But his delight (his joy, his peace, his contentment, his happiness) is in the law of the LORD ( the Word, the sword, the living bread we can freely eat, stuff ourselves with, pig out on!) and on his law he meditates day and night (it is what we think about when we rise, while we are doing dishes, on the way to work, while we teach, exercise, run the machines, stock the shelves, when we lay tired on our beds).

Consume these verses like good bread; eat them slowly, enjoy every morsel, let the taste linger in your mouth.

You will be consumed with His blessings, His joy.

That is happiness; to be dissolved into something complete and great.
Willa Cather

Friday, February 12, 2010

Folklife Fridays: Unrequited Love


It started on Decoration Day.

There I was, sunburned and peeling, in my new dress my mom made and a brand new pair of white, stark white high heeled shoes. Rather, they were white when I left home that morning, but by the time I made it to the spring, they were dusty and scuffed. I had strolled all morning up and down the road that connected the church house and cemetery, letting everyone know that I was there, hoping to impress some of the cool guys lounging on car hoods looking at girls.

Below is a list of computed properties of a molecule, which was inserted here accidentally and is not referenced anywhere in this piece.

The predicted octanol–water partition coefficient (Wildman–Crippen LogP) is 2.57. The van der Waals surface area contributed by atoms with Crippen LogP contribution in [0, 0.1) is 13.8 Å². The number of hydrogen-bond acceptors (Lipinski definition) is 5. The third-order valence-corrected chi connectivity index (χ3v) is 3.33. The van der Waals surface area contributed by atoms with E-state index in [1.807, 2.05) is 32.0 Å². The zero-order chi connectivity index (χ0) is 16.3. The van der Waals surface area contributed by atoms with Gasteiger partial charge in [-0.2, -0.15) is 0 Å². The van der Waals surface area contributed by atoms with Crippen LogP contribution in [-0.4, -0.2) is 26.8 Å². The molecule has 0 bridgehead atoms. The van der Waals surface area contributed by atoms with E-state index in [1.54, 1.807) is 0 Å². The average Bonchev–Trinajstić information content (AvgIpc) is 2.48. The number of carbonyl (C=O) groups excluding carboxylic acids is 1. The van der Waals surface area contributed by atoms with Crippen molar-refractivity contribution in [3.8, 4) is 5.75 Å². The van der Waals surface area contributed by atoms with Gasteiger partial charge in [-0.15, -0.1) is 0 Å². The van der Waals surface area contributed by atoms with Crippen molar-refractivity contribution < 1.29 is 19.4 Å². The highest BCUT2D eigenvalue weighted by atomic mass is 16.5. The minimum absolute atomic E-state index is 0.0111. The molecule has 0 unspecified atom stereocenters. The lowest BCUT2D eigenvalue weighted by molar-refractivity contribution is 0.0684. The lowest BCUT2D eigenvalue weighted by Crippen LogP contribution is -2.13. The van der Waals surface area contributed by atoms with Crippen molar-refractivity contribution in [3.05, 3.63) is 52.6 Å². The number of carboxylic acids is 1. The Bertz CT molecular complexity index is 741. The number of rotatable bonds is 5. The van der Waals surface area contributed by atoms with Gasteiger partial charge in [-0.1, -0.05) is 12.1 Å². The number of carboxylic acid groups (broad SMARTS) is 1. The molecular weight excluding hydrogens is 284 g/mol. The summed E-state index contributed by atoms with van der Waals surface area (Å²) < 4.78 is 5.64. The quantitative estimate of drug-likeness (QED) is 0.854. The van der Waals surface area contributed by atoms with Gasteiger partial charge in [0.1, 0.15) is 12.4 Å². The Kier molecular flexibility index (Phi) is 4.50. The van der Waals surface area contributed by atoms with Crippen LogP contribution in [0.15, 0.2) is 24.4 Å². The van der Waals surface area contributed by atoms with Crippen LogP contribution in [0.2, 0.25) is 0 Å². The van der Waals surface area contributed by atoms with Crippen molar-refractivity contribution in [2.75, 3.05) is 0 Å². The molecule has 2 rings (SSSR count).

The small church house was built on a rolling Tennessee hill. Its only source of water at the time was a natural spring at the bottom of the hill. The church had been there many, many years, and a well-worn path led one to the bottom for a drink of water at the spring. Rainfall, seeking its easiest path to the sea, had eroded the path into a gully, and the actual path was now beside the red clay gully, and one had to walk very carefully if one was wearing high heels for the very first time.

The spring itself was a thing of beauty. Someone had cut the top out of a sapling, making a handy place to turn a cup upside down. Everyone drank from this cup; I don't remember being overly concerned about germs or snuff juice. A huge oak had grown on one side of the spring, growing larger than most because of the available moisture. Years of erosion had washed the soil away from the biggest roots near the truck of the trees, and spread out on the hillside, these roots made natural seats. So all over the hillside, under the tree, the cool guys sat and stared at everyone who came to get a drink of water.